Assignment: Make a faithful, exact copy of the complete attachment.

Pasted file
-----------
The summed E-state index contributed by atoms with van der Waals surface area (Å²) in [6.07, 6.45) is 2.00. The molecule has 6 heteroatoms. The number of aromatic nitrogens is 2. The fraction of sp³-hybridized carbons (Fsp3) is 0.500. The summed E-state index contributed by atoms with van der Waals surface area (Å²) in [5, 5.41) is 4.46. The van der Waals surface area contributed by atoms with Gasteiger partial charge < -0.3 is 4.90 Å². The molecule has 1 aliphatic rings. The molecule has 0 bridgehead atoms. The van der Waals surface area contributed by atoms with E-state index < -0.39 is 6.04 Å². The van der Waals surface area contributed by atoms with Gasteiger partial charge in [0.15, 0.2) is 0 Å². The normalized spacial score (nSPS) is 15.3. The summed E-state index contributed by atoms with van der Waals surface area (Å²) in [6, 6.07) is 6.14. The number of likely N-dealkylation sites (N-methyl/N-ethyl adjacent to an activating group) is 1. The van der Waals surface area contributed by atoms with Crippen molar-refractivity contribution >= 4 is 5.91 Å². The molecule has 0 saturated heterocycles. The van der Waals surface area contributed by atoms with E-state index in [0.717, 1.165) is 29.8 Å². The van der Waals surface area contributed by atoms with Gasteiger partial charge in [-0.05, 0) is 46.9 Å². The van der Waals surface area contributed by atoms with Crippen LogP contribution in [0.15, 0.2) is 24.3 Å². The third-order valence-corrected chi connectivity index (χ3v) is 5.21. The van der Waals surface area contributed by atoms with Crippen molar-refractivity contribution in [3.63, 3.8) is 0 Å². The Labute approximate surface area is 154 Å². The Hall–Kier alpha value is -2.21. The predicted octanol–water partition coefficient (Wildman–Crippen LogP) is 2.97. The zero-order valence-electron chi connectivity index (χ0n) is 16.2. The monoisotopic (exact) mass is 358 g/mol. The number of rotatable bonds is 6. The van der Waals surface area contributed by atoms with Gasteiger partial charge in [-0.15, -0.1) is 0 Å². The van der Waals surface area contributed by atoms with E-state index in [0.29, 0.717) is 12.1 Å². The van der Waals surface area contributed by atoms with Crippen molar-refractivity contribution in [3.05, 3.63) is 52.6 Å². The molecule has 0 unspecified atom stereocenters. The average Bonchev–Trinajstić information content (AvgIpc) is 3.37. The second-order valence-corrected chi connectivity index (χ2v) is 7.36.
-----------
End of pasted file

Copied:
The summed E-state index contributed by atoms with van der Waals surface area (Å²) in [6.07, 6.45) is 2.00. The molecule has 6 heteroatoms. The number of aromatic nitrogens is 2. The fraction of sp³-hybridized carbons (Fsp3) is 0.500. The summed E-state index contributed by atoms with van der Waals surface area (Å²) in [5, 5.41) is 4.46. The van der Waals surface area contributed by atoms with Gasteiger partial charge < -0.3 is 4.90 Å². The molecule has 1 aliphatic rings. The molecule has 0 bridgehead atoms. The van der Waals surface area contributed by atoms with E-state index < -0.39 is 6.04 Å². The van der Waals surface area contributed by atoms with Gasteiger partial charge in [0.15, 0.2) is 0 Å². The normalized spacial score (nSPS) is 15.3. The summed E-state index contributed by atoms with van der Waals surface area (Å²) in [6, 6.07) is 6.14. The number of likely N-dealkylation sites (N-methyl/N-ethyl adjacent to an activating group) is 1. The van der Waals surface area contributed by atoms with Crippen molar-refractivity contribution >= 4 is 5.91 Å². The molecule has 0 saturated heterocycles. The van der Waals surface area contributed by atoms with E-state index in [0.717, 1.165) is 29.8 Å². The van der Waals surface area contributed by atoms with Gasteiger partial charge in [-0.05, 0) is 46.9 Å². The van der Waals surface area contributed by atoms with Crippen LogP contribution in [0.15, 0.2) is 24.3 Å². The third-order valence-corrected chi connectivity index (χ3v) is 5.21. The van der Waals surface area contributed by atoms with Crippen molar-refractivity contribution in [3.63, 3.8) is 0 Å². The Labute approximate surface area is 154 Å². The Hall–Kier alpha value is -2.21. The predicted octanol–water partition coefficient (Wildman–Crippen LogP) is 2.97. The zero-order valence-electron chi connectivity index (χ0n) is 16.2. The monoisotopic (exact) mass is 358 g/mol. The number of rotatable bonds is 6. The van der Waals surface area contributed by atoms with Gasteiger partial charge in [-0.15, -0.1) is 0 Å². The van der Waals surface area contributed by atoms with E-state index in [0.29, 0.717) is 12.1 Å². The van der Waals surface area contributed by atoms with Crippen molar-refractivity contribution in [3.05, 3.63) is 52.6 Å². The molecule has 0 unspecified atom stereocenters. The average Bonchev–Trinajstić information content (AvgIpc) is 3.37. The second-order valence-corrected chi connectivity index (χ2v) is 7.36.